Many species have been observed making tools, recognizing their reflection in mirrors, having a sense of time – including memory or the past, awareness of the present and anticipation of the future. Social animals have been shown to have high levels of compassion, even with members of other species (such as the two-year-old chimpanzee, Anjana, who without training nursed orphaned Siberian Tiger cubs, lions, and leopards who were without mothers.)

In addition to animals learning the meaning of elements of human language, studies of the animals’ natural communication methods are blossoming, as demonstrated in the work of Klaus Zuberbuhler at the Department of Psychology at the Max Planck Institute and at the University of Pennsylvania. His field research with Diana monkeys in West Africa has revealed that their own language is rich and complex, and their calls are purposeful.

One specific call indicates to the other members of their group that a leopard is present, versus a slightly different call that indicates an eagle, each predator requiring a different strategy of evasion. It has also been shown that birds, and other primate species correctly interpreted the Diana monkey’s warning calls.

Extensive precise and accurate observation of body language, such as with primates, horses, dogs, and other social animals, has given us a better understanding of the inner workings of their worlds. Professor Rupert Sheldrake (Cambridge/ Harvard), a bold and controversial researcher with over 80 technical papers published in scientific journals, has over 1,500 case studies of human/animal communication that may involve a level of transmission we are only beginning to explore. His book "Animals Who Know When their Owners Are Coming Home" will amaze you. Even when their human comes at an unpredicatable time, or by a different mode of arrival, video cameras have captured the animal preparing at the exact moment the human DECIDES to return home. This is the best part of an animal's day!

An example of the kind of “invisible” (to humans) communication that animals use is seen at The Dolphin Institute at Kewalo Basin, a research center in Hawaii. After extensive training, these dolphins can be given the command “Tandem Create” – which means two dolphins instantly design a new trick, perform it together, in perfect sync with each other. How are they communicating this new information to each other?

A growing number of respected scientists are reporting examples of what appears to be animal “telepathy” or non-local communication, and a tremendous understanding of what their humans are experiencing and planning. Rupert Sheldrake reports that one Veterinarian’s office in England won’t take appointments for cats, because so many of them seem to know when their owners plan to go to the vet, and the cats disappear. This happens even without the owners giving any signs, such as retrieving the cat carrier.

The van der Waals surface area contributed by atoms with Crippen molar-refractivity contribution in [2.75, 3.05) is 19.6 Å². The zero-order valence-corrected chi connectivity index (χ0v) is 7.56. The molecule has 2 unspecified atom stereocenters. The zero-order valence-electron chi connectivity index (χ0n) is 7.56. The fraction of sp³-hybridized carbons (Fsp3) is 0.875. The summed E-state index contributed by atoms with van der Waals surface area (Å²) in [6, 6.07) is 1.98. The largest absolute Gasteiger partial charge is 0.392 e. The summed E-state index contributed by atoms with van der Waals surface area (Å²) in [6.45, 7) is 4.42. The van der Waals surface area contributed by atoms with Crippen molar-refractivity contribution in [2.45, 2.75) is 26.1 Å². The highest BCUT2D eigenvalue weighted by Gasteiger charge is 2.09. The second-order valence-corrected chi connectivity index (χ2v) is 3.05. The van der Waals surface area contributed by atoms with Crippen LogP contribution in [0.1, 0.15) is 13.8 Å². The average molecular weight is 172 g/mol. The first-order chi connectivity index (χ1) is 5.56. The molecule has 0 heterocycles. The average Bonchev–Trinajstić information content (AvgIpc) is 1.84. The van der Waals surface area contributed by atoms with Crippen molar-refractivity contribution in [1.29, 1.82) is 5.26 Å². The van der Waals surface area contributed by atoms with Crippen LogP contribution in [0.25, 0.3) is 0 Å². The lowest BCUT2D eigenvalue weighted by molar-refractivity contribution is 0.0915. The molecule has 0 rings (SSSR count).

Dutch primatologist and biologist Frans de Waal has explored and reported on both the scope and depth of animal intelligence, with research involving crows, dolphins, parrots, sheep, chimpanzees, bonobos and wasps, to name a few species. These studies show us how we have vastly underestimated animal intelligence and challenge us to re-examine how we define it. Ayumu, a young male chimpanzee studied at the Primate Research Institute at Kyoto University in Japan, shows that this chimp is way ahead of humans in complex memory tests. The chimps also show that they can have a sense of time, and will voluntarily arrive on time at the research lab testing site, for a reward of a taste of honey.

And when we consider animal intelligence we need to not use our own intelligence as a reference, as many animals have a kind of intelligence we humans can barely fathom. Chickens can recognize and differentiate human faces and see more colors than humans. Piglets recognize their own name at two weeks old and can out perform dogs on certain intelligence criteria. Cows can remember events for up to three years. The senses of other animals, their memories, their ability to "read their environment" could put us to shame. How is it that thousands of birds can fly in synchrony without crashing into each other?

The examples of spectacular levels of intelligence exist in almost every species. Such as squirrels who can recall the locations of hundreds of buried acorns months later. Or trained pigeons who can detect hairline fractures on x-rays with greater accuracy than teams of doctors.

And trained dogs who have learned to detect cancer from breath and saliva samples with a 98% accuracy. They have also learned to detect the presence of Covid-19 with an instant positive or negative answer. It is time to frame a new paradigm for understanding the potential of animals, in order to help us become better humans!

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Genie Joseph, PhD

Executive Director

The Human-Animal Connection